Just to get the audience in the right mood, the film starts with a neat joke about a taxi driver who picks up a woman who looks like a movie ghost. That out of the way, it then sketches the family background of villager Niu Xiaobo, who was struck by lightning when a boy and hasn’t been able to smile since due to nervous damage. When his mother dies – 1990s discovery Yang Gongru 杨恭如 [Kristy Yang] in a weepy cameo – he’s looked after by his uncle who runs a luxury undertaker’s business from a hilltop palace through which all kinds of clients pass. Living literally on the job (in a store room), Niu Xiaobo has a beautiful, masked cosmetician and an aged cremator as “family”.

Xu’s often geometrically composed visuals (all steely, antiseptic colours) and the clinical-looking interiors by Hong Kong art director Huo Dahua 霍达华 (all long corridors, clinical rooms, curtains and screens) make the huge building, which seems to have no internal geography, a world unto itself through which Niu Xiaobo moves – first with trepidation (convinced it’s haunted) and then with growing confidence. The film cleverly walks a balance between horror cliches (ghostly lighting, creepy soundtrack, creaking doors etc) and offbeat character comedy, with the latter gradually taking precedence.

In his first leading film role, boyish-looking Mainland actor Bao Bei’er 包贝尔, whose career was then really starting to come into its own (So Young 致我们终将逝去的青春, 2013; The Palace 宫  锁沉香, 2013), handles the early, innocent country boy scenes with his patented wide-eyed look; but the actor, then 29, grades Niu Xiaobo’s maturation with some skill and shows a quiet authority near the end. Veteran Hong Kong comic Zhan Ruiwen 詹瑞文 [Jim Chim] eats up what scenery there is as the smooth-talking boss-cum-father figure, while fellow veteran Feng Cuifan 冯淬帆 [Stanley Fung] and actress Wen Yongshan 文咏珊 [Janice Man] have some fun as an old cremator and a teasingly mysterious cosmetician. Of the several cameos, as the undertaker’s clients, Jing is best as a chairman who fakes his own funeral to hear what people really think of him.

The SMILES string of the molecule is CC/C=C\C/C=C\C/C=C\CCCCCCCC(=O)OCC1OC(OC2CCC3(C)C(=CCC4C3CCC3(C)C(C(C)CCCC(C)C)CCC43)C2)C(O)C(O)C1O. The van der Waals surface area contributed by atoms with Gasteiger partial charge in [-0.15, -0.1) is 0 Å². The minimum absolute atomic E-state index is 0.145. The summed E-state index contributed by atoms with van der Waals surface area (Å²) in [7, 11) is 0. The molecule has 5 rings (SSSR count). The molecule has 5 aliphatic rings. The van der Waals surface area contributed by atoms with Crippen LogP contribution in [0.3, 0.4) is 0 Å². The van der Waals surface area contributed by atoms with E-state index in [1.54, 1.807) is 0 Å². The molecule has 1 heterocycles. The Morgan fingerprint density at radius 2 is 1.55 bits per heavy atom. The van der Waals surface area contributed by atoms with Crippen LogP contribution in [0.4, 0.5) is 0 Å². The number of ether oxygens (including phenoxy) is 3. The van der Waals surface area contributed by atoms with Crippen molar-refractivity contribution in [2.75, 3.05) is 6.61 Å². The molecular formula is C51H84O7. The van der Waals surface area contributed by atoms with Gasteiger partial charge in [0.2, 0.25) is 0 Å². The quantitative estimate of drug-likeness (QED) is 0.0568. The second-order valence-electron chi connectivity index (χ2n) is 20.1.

Wen’s script never goes really deep, and often seems torn between being a commercial entertainment-cum-vehicle for Zhan or an offbeat, more trenchant study of the growing process. But it manages to stay involving despite its almost zero plot, and rates an extra point just for ambition. The Chinese title literally means “Deathbed Gloomy Things”; more importantly, it contains the obscure character 囧 jiŏng which has become popular during the past decade as an emoticon similar to the western :-(. The Chinese title of Ye and Wen’s comedy Lost on Journey famously hitched a ride on it.


Presented by Hangzhou Herun Film (CN), Bona Film Group (CN). Produced by Hangzhou Herun Film (CN), Bona Film Group (CN).

Script: Wen Jun [Manfred Wong]. Photography: Xu Shaojiang. Editing: Ye Wanting. Music: Luo Jian [Lincoln Lo]. Art direction: Huo Dahua. Styling: Xu Jianshu [Lawrence Xu]. Sound: Feng Jun. Visual effects: Chen Junwen, Xu Fei.

Cast: Bao Bei’er (Niu Xiaobo), Zhan Ruiwen [Jim Chim] (Li Qingsong), Wen Yongshan [Janice Man] (Bai Yujie), Feng Cuifan [Stanley Fung] (Wang, cremator), Mo Xiaoqi (Xia Xiaohe), Jing Gangshan (Chen Bin), Yang Gongru [Kristy Yang] (Li Hongmei, Niu Xiaobo’s mother), Lin Zicong (taxi driver), Yang Dapeng (Lao Da), Li Xiaochuan (Lao Er), Han Zhi (Fang Daming), Zhang Chao (Han Song, Bai Yujie’s boyfriend), Du Zhaoyi (woman in white), Cai Die (Chen Bin’s secretary), Wei Jie (doctor), Sun Yikun (young Niu Xiaobo), Xu Haoran (modern-day doctor), Yang Kewen (Xiaowei, Xia Xiaohe’s young son).

Release: China, 16 May 2013.